AMP package

okay, thanks for your comments guys! :slight_smile:

I think that react-helmet should handle the duplicates just fine. As far as I can tell, it should override the previous tag if we add another one with the same type and props. And even if the DOM is updated with a new script tag that should not trigger loading the script as far as I understand. I will test it though :+1:

Thanks for digging up the issues @SantosGuillamot :slight_smile: That clears things up

Whoops, that made 0 sense because we don’t run stuff on the client in AMP of course so we’re not updating the DOM :man_facepalming:

I’ve tested it and indeed react-helmet-async will just spit out 1 script tag on the server, even if we add call <Helmet> multiple times - for example for each iframe element in the page.

I notice that in some of the AMP processors in the previous version of the framework, we did some additional work like ensuring that iframes load over HTTPS or calculating the dimensions of the <video/> element.

I think the burden should be on the user to ensure that their content conforms to the AMP spec. Both because it could make the user think that their content is AMP-compliant when it’s not and also because there are probably too many restrictions on the AMP content for us to reasonably be able to catch all of them.

In case that we decide to still implement this, I think it should be beyond the scope of the beta version of the AMP package.

Another idea for the amphtml tags in the main site could be to add them with an option on the @frontity/yoast and @frontity/head-tags packages.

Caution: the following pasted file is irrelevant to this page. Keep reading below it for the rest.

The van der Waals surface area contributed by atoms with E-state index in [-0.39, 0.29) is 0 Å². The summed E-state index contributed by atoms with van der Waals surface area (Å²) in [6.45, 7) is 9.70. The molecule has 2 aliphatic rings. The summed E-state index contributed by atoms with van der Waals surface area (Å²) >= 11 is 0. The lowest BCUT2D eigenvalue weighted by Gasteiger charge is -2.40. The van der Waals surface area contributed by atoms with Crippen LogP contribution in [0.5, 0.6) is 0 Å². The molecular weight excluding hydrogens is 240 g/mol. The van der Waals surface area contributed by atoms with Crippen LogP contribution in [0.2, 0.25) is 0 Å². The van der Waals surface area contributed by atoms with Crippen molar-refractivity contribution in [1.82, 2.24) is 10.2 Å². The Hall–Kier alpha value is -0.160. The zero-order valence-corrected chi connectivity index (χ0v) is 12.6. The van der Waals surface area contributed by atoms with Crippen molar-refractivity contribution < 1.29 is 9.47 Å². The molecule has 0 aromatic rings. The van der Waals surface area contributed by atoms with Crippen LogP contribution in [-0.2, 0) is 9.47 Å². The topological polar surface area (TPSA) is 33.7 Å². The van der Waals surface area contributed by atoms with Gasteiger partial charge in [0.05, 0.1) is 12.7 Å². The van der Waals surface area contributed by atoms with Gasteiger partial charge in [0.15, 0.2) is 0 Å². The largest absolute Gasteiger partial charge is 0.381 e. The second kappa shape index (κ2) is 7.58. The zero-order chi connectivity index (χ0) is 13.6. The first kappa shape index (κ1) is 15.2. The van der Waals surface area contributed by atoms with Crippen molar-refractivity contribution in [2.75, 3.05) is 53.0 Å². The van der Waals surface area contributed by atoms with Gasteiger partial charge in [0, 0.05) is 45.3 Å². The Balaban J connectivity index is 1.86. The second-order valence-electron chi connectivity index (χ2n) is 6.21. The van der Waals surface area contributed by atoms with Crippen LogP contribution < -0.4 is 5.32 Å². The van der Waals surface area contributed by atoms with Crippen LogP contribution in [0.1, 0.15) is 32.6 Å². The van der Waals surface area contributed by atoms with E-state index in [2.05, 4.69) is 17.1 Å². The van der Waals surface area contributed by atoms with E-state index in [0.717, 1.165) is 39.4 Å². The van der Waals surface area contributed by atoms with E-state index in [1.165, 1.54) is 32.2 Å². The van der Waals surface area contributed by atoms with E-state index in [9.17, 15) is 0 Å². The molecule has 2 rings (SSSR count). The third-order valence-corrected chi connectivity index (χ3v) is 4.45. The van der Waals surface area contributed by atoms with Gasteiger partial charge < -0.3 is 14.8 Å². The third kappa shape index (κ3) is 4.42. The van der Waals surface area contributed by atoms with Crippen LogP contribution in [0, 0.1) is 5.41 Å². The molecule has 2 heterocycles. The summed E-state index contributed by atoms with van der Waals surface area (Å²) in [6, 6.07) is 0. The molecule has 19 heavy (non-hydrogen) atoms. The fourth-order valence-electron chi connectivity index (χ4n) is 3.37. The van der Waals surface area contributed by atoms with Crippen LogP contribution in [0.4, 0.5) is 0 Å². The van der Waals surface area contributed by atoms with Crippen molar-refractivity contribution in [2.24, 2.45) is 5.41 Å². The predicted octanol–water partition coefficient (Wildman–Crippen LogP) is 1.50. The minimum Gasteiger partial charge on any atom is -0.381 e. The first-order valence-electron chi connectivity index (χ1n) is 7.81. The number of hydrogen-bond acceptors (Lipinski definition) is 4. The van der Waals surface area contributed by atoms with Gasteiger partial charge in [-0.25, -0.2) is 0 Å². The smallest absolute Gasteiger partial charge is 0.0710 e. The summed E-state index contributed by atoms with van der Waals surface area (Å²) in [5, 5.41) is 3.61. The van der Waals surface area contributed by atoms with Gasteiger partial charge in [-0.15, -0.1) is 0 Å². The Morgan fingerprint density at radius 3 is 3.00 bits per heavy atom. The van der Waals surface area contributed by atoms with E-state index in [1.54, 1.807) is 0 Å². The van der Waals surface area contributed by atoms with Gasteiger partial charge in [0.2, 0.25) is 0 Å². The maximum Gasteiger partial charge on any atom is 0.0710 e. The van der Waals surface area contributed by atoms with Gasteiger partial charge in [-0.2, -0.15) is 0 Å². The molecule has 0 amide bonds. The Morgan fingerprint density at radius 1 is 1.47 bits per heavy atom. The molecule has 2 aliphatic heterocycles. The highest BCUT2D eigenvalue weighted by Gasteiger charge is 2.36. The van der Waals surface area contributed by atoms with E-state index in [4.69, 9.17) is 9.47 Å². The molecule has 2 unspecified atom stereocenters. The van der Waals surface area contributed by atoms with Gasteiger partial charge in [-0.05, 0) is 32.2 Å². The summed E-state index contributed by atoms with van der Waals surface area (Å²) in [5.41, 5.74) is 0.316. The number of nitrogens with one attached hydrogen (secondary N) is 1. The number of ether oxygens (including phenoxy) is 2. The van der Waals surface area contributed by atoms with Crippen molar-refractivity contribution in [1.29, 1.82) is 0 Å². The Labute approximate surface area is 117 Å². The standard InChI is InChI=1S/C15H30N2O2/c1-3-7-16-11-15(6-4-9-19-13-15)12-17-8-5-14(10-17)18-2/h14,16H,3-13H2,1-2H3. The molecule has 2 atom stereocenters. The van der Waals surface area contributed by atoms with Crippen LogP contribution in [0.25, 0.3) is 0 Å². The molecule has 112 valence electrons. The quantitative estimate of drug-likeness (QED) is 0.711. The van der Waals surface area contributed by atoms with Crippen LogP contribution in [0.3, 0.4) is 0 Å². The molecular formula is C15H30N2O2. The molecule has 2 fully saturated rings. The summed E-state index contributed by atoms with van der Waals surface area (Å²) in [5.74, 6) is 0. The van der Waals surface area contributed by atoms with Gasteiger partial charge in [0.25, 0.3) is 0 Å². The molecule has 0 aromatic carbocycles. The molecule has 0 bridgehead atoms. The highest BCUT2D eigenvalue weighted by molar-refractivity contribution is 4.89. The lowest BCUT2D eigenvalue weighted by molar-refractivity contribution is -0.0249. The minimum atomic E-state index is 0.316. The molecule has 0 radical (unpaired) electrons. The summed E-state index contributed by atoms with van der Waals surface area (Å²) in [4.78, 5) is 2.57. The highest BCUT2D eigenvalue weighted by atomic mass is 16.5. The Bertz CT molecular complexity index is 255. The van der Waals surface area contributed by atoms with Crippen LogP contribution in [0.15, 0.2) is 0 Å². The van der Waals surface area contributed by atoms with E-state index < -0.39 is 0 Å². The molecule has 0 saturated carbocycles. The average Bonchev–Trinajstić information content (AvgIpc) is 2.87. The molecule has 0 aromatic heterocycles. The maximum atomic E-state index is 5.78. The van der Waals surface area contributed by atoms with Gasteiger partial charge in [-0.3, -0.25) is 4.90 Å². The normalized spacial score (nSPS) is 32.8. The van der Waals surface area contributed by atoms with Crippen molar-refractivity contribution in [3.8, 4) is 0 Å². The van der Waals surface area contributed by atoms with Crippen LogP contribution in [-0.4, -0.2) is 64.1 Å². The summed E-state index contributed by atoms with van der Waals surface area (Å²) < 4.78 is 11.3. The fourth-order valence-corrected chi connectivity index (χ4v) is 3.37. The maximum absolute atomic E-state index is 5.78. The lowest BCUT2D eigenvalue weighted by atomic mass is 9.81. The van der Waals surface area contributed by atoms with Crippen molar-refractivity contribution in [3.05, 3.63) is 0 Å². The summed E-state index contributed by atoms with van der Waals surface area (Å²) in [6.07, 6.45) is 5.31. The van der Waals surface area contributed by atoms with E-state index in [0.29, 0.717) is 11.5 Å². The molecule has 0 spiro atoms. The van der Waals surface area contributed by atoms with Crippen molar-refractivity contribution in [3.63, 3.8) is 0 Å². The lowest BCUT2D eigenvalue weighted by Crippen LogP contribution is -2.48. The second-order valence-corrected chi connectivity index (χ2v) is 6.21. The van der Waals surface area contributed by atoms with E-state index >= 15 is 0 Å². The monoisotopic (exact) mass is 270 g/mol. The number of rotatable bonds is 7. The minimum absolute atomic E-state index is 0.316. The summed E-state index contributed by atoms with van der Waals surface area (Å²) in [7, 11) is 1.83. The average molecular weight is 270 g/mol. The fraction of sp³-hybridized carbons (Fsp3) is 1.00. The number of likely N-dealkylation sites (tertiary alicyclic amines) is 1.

Hey folks, I’ve started yesterday to work on Make @frontity/comscore-analytics AMP-aware [5pt] #712 and I have some questions that I think is worth mentioning here.

Regarding “AMP-aware components”, this is what is written down in the implementation proposal:

My questions are: Does the amp entry point still apply? Or this is how we should code this kind of components? Could we create two different components for each mode or is that not possible anymore?

Do you mean having both a src/index.js for React and a src/amp.js for AMP?

By the way, I was thinking that maybe doing the AMP-aware logic based on state.amp is not safe enough.

If a user uses by mistake some AMP settings in his main site it will break the site. For example:

const settings = {
  name: "main",
  state: {
    frontity: {
      url: "",
    amp: {
      ssrFallback: true // <- Breaks the site because `state.amp` is truthy
  packages: [
    // ...

What about state.amp?.isAmp:

const Image = ({ state, src }) => {
  if (state.amp?.isAmp) {
    return <amp-img src={src} />;
  } else {
    return <img src={src} />;

We could also use a mode setting in the frontity namespace:

const Image = ({ state, src }) => {
  if (state.frontity.mode === "amp") {
    return <amp-img src={src} />;
  } else {
    return <img src={src} />;

Or just populate isAmp in the frontity namespace:

const Image = ({ state, src }) => {
  if (state.frontity.isAmp) {
      return <amp-img src={src} />;
        } else {
            return <img src={src} />;

Yes, I mean exactly that. :slightly_smiling_face:

I already implemented the changes using a src/amp.js file for the AMP version of the component but, after reading again the implementation proposal, I think that’s not the way of doing it. :sweat_smile:

Also, reading the docs is like there are only two entry points: client.js and server.js (apart from index.js). In the case of AMP components, what would be the way of separate the AMP logic from the non-AMP logic? Or are developers forced to ship the same code for AMP and non-AMP components?

Well, we could still create two different components, one for client.js and another one for server.js, and add the AMP logic only to the server.js's component. Is this the expected approach?

The “entry points setting” is part of the AMP IP, but it is not in the tasks for the beta.

So for now add the logic to the src/server.js file and once we have that feature we will move it to the src/amp.js file if necessary.